It happened in sheep and goats, and now it’s happening in cattle. Parasites are developing resistance to the drugs we use to fight them.
The problem in U.S. cattle herds has not, in most cases, become severe just yet, but scientists fear without preventive action, cattle parasites could become like those in small ruminants, where available drugs have almost no benefit in many herds.
The path to resistance among cattle worms resembles that of bacteria becoming resistant to antibiotics. With every treatment, a few target organisms survive due to a genetic tolerance to the drug. Those organisms pass on their tolerance to off-spring, and resistance gradually becomes the norm.
Use dewormers with proven efficacy, use the full recommended dose, avoid using pour-on formulations for internal parasites due to inconsistent dosing and efficacy, and rotate between classes of products, advises John Maas, DVM, who ranches in northern California and Oregon, and spent more than 20 years as an Extension veterinarian for the University of California, Davis. Pasture management and rotational grazing also help, he adds. Above all, work with a veterinarian to monitor the effects of your program and determine which products to use and the best treatment timing.
To develop a strategy for preventing the emergence of multidrug-resistant worms in your herd, University of Georgia veterinarian and parasite specialist Ray Kaplan emphasizes the following three components:
- Refugia. This concept means leaving some animals untreated to maintain a population of susceptible worms. It also can involve leaving some pastures as refuges for susceptible worms rather than trying to keep every pasture clean.
- Combination treatments. Using two or more classes of dewormers in a single treatment helps ensure a high parasite kill-rate, slowing the emergence of resistant worms.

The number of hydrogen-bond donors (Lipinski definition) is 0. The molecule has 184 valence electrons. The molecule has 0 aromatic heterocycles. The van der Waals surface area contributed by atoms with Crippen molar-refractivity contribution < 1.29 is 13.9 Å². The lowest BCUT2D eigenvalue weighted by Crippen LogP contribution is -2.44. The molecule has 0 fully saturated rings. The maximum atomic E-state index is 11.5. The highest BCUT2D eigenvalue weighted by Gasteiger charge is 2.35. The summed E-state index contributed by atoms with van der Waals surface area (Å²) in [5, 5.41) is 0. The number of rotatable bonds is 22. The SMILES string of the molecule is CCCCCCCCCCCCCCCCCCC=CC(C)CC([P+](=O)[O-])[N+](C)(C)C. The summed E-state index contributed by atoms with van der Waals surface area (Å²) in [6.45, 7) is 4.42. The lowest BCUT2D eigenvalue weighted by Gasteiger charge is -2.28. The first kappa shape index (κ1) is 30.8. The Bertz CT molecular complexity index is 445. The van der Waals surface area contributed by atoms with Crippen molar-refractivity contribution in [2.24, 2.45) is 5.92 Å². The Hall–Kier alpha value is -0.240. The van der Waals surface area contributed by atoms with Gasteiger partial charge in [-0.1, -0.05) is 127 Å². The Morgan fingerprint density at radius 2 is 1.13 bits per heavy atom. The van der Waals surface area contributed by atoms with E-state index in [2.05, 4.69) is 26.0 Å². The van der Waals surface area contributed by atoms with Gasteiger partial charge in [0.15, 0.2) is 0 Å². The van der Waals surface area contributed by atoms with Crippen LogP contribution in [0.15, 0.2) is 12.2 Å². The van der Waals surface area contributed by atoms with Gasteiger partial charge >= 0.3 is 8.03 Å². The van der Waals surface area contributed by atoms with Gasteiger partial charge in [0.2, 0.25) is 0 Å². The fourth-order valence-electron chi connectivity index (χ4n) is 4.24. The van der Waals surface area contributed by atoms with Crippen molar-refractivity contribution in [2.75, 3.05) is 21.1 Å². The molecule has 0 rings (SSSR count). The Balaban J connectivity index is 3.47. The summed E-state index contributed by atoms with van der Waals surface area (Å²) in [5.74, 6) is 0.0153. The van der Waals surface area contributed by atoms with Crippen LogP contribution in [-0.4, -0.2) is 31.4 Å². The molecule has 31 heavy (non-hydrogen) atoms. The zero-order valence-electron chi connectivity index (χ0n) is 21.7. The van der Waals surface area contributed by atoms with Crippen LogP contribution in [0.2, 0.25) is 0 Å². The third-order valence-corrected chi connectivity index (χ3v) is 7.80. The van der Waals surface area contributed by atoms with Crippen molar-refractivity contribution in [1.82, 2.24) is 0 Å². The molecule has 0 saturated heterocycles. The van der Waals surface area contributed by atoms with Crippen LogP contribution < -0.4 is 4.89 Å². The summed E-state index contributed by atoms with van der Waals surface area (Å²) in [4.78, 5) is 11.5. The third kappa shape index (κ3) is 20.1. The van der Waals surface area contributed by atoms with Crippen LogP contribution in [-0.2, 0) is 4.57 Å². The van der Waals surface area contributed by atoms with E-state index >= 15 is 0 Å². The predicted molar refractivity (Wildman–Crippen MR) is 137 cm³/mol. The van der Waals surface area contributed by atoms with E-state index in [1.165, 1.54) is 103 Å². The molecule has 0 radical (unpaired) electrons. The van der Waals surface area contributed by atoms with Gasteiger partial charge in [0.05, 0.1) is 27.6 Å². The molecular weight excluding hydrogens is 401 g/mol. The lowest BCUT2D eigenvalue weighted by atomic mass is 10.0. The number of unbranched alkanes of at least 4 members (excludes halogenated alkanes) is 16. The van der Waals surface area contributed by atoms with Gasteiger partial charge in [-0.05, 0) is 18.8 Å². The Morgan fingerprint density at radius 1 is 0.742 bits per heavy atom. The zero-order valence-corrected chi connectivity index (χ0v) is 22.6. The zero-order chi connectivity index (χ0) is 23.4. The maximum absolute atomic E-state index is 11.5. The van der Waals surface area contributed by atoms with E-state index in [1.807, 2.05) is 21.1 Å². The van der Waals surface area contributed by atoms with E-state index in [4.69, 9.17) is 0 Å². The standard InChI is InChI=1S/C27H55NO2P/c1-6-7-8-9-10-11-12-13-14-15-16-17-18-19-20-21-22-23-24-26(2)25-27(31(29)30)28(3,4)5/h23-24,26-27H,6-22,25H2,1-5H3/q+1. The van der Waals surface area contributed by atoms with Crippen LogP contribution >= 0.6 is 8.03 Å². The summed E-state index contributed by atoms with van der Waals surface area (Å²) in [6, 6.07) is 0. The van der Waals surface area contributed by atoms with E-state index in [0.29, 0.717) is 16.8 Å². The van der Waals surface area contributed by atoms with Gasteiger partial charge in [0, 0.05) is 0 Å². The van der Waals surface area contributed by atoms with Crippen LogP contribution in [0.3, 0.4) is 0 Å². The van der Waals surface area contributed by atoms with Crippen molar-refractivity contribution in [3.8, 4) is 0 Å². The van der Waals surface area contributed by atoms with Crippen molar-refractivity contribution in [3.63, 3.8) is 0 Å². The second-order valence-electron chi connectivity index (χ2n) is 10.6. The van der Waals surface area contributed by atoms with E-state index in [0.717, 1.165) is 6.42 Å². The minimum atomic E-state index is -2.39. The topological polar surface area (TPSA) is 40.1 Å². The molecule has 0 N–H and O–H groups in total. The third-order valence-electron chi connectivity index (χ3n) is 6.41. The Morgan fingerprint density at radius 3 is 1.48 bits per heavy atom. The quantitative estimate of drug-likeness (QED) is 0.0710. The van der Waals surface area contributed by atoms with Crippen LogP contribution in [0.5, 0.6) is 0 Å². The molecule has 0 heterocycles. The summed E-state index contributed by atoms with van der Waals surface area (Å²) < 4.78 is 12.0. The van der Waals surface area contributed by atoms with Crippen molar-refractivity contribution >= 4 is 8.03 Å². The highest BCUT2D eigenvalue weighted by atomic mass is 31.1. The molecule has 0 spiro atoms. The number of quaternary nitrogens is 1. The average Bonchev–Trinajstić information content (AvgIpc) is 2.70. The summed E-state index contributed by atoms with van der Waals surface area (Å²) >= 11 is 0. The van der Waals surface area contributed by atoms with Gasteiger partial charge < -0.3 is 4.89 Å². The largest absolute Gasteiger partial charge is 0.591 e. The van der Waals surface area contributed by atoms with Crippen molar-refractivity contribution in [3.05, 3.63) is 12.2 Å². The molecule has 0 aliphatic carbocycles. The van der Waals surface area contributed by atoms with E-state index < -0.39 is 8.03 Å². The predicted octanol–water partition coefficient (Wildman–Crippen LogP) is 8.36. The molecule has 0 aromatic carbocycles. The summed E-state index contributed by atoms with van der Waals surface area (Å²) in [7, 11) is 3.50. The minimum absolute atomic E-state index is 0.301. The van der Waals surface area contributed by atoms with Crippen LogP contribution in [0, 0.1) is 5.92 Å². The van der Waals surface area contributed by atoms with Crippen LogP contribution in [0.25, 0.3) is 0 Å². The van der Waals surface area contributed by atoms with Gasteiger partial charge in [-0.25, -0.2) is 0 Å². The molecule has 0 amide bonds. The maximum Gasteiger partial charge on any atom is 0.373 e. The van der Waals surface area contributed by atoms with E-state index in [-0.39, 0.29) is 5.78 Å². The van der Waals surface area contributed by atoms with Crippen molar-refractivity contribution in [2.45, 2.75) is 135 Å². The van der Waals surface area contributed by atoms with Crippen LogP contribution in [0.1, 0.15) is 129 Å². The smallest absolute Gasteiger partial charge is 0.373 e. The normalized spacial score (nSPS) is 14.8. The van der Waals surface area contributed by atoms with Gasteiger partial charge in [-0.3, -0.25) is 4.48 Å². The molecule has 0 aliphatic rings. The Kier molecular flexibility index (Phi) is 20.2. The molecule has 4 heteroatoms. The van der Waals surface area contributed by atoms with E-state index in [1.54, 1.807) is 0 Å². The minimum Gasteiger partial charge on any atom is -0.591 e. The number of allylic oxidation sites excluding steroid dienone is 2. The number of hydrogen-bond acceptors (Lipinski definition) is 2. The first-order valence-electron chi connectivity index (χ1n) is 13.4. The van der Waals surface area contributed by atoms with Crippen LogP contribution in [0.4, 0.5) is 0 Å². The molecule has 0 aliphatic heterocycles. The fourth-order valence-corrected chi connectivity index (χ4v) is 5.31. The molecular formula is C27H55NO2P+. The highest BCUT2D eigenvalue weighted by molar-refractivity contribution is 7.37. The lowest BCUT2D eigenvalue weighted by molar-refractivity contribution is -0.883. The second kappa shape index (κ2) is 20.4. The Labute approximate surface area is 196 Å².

- Fecal egg-count-reduction testing. Before-and-after testing monitors efficacy of your program. Efficacy below a 95% reduction, and probably below 98%, indicates resistance, with the trend being key.
Research on the use of refugia in cattle is sparse, says Louisiana State University veterinarian Christine Navarre, but in sheep and goats, where the resistance issue is much more widespread and severe, the concept has well-documented benefits.
Combination treatments also show promise, Navarre adds, but for now there are no combination products on the market in the U.S., so producers need to work with a veterinarian to select and administer the drugs. Higher treatment cost could deter producers, but she points out the combination treatments work best in a system that includes refugia, meaning fewer cattle treated.
At the least, producers can be more selective in the cattle they treat. Navarre suggests focusing on calves, heifers and young cows because older cows develop tolerance to most internal parasites. Treating fewer cattle, and lighter cattle, could help balance the cost of using two or more products.
Maas believes the improvement in efficacy can help slow the emergence of resistant pathogens, but says producers will be most likely to adopt the practice after they see signs of resistance, due to the increased cost. In some herds with resistance, Maas says, older products such as levamisole can provide good efficacy alone or in combination with more modern drugs.